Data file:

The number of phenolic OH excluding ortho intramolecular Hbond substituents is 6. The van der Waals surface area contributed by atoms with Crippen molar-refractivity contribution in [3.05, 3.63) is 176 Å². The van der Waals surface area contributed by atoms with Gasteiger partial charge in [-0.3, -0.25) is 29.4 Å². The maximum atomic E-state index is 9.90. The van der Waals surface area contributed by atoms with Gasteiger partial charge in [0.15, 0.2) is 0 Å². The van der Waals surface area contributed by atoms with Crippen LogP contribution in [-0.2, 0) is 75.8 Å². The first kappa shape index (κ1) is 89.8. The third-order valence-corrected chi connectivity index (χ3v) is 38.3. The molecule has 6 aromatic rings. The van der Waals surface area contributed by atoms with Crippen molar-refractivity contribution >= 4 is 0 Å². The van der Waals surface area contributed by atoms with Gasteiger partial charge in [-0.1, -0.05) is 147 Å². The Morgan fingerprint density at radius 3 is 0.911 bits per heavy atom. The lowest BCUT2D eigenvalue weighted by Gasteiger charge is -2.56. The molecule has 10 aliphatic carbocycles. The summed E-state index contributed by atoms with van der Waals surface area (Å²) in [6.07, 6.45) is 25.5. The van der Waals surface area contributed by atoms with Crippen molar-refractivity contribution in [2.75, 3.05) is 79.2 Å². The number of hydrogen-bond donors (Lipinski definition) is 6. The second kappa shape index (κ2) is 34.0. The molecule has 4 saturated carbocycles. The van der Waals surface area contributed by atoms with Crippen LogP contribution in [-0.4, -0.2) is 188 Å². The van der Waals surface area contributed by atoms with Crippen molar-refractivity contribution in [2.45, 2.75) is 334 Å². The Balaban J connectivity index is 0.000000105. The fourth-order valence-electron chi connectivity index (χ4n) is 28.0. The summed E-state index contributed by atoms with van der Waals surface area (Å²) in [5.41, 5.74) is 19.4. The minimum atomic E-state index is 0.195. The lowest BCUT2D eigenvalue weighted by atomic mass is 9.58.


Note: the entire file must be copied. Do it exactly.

The number of phenolic OH excluding ortho intramolecular Hbond substituents is 6. The van der Waals surface area contributed by atoms with Crippen molar-refractivity contribution in [3.05, 3.63) is 176 Å². The van der Waals surface area contributed by atoms with Gasteiger partial charge in [-0.3, -0.25) is 29.4 Å². The maximum atomic E-state index is 9.90. The van der Waals surface area contributed by atoms with Gasteiger partial charge in [0.15, 0.2) is 0 Å². The van der Waals surface area contributed by atoms with Crippen LogP contribution in [-0.2, 0) is 75.8 Å². The first kappa shape index (κ1) is 89.8. The third-order valence-corrected chi connectivity index (χ3v) is 38.3. The molecule has 6 aromatic rings. The van der Waals surface area contributed by atoms with Crippen molar-refractivity contribution >= 4 is 0 Å². The van der Waals surface area contributed by atoms with Gasteiger partial charge in [-0.1, -0.05) is 147 Å². The Morgan fingerprint density at radius 3 is 0.911 bits per heavy atom. The lowest BCUT2D eigenvalue weighted by Gasteiger charge is -2.56. The molecule has 10 aliphatic carbocycles. The summed E-state index contributed by atoms with van der Waals surface area (Å²) in [6.07, 6.45) is 25.5. The van der Waals surface area contributed by atoms with Crippen molar-refractivity contribution in [2.75, 3.05) is 79.2 Å². The number of hydrogen-bond donors (Lipinski definition) is 6. The second kappa shape index (κ2) is 34.0. The molecule has 4 saturated carbocycles. The van der Waals surface area contributed by atoms with Crippen LogP contribution in [-0.4, -0.2) is 188 Å². The van der Waals surface area contributed by atoms with Crippen molar-refractivity contribution in [2.45, 2.75) is 334 Å². The Balaban J connectivity index is 0.000000105. The fourth-order valence-electron chi connectivity index (χ4n) is 28.0. The summed E-state index contributed by atoms with van der Waals surface area (Å²) in [5.41, 5.74) is 19.4. The minimum atomic E-state index is 0.195. The lowest BCUT2D eigenvalue weighted by atomic mass is 9.58.